Wednesday, November 19, 2008

Varied and Intriguing, Attractive, Profound, and Full of Charm

Why do I love shoujo manga so much? I think part of the reason is that shoujo manga is the only form of narrative I've ever encountered that seems to be particularly directed towards an audience with my tastes, an audience, that is, eager to focus on the story's nominal villain and actively preferring to accept as lead love interest characters from whom, one presumes, we would run screaming were we ever to encounter them in real life - an audience, in short, that loves to sympathize with the devil (sometimes quite literally).

Long before I ever discovered shoujo manga, when I was first exploring my odd attraction to evil, guess which devil I sympathized with? As a teenager, particularly when I was around fourteen or fifteen, I was pretty darn obsessed with Mick Jagger. I even based one of the novels I wrote in high school around a character whom I explicitly conceived of as Mick Jagger (despite it taking place in a fantasy setting, he was the lead singer in a traveling rock band). And, even at the time, I was well-aware of that interest and attraction as at least somewhat drawing on his menacing, somewhat evil reputation. This was a man who sung songs from the point of view of the devil and songs about violent revolution, as well as a guy famous for his presence at a homicide and poor treatment of women. All very appealing to my tastes (for whatever reason it is that I have these bizarre-but-apparently-quite-common-among-Japanese-teenagers tastes to begin with).

But, at the same time, there was also another side to Mick Jagger that I was aware of even as a teenager. As wild as his image in the 60s seemed to have been, I read books (in particular, this one red book about the British Invasion, a treasury of information, that I later convinced my brother to steal from the school library. Alas, I don't remember its name and don't have it readily to hand. It was a really amazing book; it's where I first learned that the Beatles wanted to make a movie version of The Lord of the Rings with John Lennon as Gollum, and EVERYBODY needs to know that.) and articles talking about his other identity, as a middle-class economics student, polite and softly-spoken, with a real head for business.

You might think that this would be something of a turn-off, given the qualities that had attracted me to Mick in the first place. But, in fact, I found that this two-sidedness made him all the more fascinating. It was intriguing to think of him not as a diabolical, satanic figure, but as a business-savvy guy who created the diabolical, satanic image in order to make money. In a way, that was even more evil than my first image of Mick, because it was manipulative and deceitful. As I mentioned earlier, "I always like to think about people who are pretending to be other people; it's one of my favorite topics." Combine this with my fascination with evil people, and you'll see that I find manipulation to be an ideal topic!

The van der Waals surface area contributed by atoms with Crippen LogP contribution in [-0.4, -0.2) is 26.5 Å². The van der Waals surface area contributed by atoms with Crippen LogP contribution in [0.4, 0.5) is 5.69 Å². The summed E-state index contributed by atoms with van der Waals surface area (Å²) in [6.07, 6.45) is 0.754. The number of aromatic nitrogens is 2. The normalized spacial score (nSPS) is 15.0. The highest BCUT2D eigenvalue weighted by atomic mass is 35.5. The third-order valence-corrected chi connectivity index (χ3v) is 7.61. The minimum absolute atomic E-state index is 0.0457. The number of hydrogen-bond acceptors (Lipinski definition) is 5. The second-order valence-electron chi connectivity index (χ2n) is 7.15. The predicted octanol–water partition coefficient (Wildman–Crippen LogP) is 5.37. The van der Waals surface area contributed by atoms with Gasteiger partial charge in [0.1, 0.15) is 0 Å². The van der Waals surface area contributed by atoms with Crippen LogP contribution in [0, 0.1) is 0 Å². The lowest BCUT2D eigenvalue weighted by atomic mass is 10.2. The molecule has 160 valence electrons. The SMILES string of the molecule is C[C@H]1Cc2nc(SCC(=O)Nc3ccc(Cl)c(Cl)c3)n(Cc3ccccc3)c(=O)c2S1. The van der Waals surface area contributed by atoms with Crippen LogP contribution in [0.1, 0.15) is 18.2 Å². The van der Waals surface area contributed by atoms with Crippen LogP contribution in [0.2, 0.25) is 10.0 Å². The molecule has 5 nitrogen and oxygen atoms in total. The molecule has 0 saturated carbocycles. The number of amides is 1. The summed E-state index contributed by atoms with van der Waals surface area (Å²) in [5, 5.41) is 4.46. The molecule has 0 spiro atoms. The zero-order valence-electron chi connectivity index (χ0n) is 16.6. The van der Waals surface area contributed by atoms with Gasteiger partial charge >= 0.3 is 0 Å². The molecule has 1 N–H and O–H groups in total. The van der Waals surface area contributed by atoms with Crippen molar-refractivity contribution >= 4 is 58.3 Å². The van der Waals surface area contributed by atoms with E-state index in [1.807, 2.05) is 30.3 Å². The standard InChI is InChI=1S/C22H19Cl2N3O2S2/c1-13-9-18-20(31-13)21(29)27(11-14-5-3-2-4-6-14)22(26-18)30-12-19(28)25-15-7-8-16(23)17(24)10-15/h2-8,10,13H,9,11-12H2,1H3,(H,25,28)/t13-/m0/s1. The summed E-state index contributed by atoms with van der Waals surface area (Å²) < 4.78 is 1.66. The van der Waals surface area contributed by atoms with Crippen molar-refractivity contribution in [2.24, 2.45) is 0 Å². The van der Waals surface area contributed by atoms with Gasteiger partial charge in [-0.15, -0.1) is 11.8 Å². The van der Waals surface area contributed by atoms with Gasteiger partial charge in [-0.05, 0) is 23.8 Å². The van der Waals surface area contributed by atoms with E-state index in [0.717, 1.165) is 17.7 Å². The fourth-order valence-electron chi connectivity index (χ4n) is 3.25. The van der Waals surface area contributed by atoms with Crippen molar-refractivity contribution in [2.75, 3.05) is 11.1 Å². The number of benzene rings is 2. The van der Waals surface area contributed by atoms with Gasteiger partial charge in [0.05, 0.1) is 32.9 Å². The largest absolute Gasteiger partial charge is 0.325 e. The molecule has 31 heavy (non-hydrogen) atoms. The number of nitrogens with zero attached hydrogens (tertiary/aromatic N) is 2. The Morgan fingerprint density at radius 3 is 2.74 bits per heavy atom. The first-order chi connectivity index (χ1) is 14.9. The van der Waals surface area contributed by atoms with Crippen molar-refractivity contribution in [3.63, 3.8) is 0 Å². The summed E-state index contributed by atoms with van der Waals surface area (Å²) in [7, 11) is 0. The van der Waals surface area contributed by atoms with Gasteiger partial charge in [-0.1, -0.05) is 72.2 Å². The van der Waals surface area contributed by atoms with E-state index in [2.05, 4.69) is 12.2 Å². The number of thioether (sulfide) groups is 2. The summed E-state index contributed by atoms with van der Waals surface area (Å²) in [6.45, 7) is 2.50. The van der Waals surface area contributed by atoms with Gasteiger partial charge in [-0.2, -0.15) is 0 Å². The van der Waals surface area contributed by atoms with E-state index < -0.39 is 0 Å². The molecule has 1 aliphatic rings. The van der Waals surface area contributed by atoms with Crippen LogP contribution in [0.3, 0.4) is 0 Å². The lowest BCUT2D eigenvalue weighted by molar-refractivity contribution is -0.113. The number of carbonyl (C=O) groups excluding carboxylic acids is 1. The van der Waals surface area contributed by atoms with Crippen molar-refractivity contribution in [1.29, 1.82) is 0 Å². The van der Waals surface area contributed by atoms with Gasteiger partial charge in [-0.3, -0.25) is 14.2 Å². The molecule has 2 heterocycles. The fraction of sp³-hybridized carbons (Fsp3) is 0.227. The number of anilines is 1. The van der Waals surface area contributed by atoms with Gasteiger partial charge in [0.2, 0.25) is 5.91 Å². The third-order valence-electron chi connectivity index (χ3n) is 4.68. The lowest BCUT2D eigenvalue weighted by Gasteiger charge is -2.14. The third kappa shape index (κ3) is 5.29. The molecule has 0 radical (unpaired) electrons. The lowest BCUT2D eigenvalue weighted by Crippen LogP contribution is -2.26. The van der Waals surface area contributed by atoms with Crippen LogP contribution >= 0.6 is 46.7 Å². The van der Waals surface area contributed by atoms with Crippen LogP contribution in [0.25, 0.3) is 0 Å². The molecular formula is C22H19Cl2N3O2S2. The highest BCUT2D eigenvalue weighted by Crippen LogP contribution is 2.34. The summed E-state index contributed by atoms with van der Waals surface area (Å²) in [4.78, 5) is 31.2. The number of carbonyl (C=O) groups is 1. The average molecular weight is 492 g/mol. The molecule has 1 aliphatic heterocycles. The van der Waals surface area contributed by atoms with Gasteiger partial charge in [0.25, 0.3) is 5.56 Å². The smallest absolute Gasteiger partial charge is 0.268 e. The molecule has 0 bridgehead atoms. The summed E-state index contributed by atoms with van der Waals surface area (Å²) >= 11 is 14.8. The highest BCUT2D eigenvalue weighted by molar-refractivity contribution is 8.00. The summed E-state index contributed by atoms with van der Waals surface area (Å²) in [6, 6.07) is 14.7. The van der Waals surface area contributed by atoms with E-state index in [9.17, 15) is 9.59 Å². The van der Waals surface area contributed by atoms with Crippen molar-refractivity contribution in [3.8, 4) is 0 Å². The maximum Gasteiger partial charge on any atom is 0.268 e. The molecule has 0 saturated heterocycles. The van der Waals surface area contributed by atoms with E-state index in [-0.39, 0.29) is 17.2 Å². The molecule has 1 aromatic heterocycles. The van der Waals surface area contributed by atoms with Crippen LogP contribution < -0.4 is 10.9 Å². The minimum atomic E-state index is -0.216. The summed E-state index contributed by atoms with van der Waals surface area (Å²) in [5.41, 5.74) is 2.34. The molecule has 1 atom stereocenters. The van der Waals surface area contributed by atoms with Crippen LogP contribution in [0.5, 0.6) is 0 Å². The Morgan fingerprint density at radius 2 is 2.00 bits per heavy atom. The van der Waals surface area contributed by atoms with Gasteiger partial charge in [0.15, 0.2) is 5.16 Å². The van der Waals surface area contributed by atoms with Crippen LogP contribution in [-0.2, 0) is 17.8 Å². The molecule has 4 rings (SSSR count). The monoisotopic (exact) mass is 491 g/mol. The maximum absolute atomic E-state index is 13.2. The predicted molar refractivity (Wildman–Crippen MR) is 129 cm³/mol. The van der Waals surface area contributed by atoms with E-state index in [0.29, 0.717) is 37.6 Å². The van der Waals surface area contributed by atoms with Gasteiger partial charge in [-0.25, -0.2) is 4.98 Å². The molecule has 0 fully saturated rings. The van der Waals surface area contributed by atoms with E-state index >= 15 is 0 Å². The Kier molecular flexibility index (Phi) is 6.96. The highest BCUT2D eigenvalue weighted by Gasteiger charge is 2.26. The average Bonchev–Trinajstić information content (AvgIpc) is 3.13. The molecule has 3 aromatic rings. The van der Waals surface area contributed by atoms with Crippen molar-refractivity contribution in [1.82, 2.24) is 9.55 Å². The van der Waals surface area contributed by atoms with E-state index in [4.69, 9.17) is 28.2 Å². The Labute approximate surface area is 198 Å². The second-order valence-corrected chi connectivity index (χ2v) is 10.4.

I've been thinking of all this in part because someone put a Rolling Stones CD in our car, which makes me think nostalgically of my long-dissipated obsession, but also because I'm in the middle of reading Newsweek's series about how Obama won the presidential election (start here). This may seem like a weird topic jump, but bear with me. The articles focus a lot on Obama's "no drama" qualities, and his general nature as a cool, controlled character. I was particularly intrigued by the description of the aftermath of his big speech on race. Obama obviously cared a lot about the speech - he basically wrote it himself and spent days working on it. But, at the same time: "When he walked backstage at the Constitution museum, he found everyone in tears—his wife, his friends and his hardened campaign aides. Only Obama seemed cool and detached. The speech was "solid," he said, as his entourage, tough guys like Axelrod and former deputy attorney general Eric Holder, choked up."

Obviously, Obama does not have a publicly "evil" image. In fact, he draws on the exact opposite idea - he is a symbol of aspiration, of hope. People talk about how he inspires them to be better, to dream of a better America. And I certainly don't think Obama is actually evil (although I don't actually think Mick Jagger is evil, either). But I have to admit that, even now, I still find the concept of a controlled, unemotional person who is capable of inspiring huge passion in others - someone who uses his own image to manipulate others into having a certain response - to be hugely attractive. I'm not obsessed with Obama like I was with Mick, but I do see a kinship there. I'm not sure if I'd want to be friends with someone who seemed so completely unemotional; I might find it offputting or even a bit frightening. But I really like having this figure in public life; it makes him seem so intriguing. In reality, I hope that Obama is "varied and intriguing, attractive, profound, and full of charm" because he is authentically good, or at least (because that seems like a tall order) authentically decent. But as far as the aesthetic interest of Obama goes, I can't help but think of him as fictionally evil ;-).

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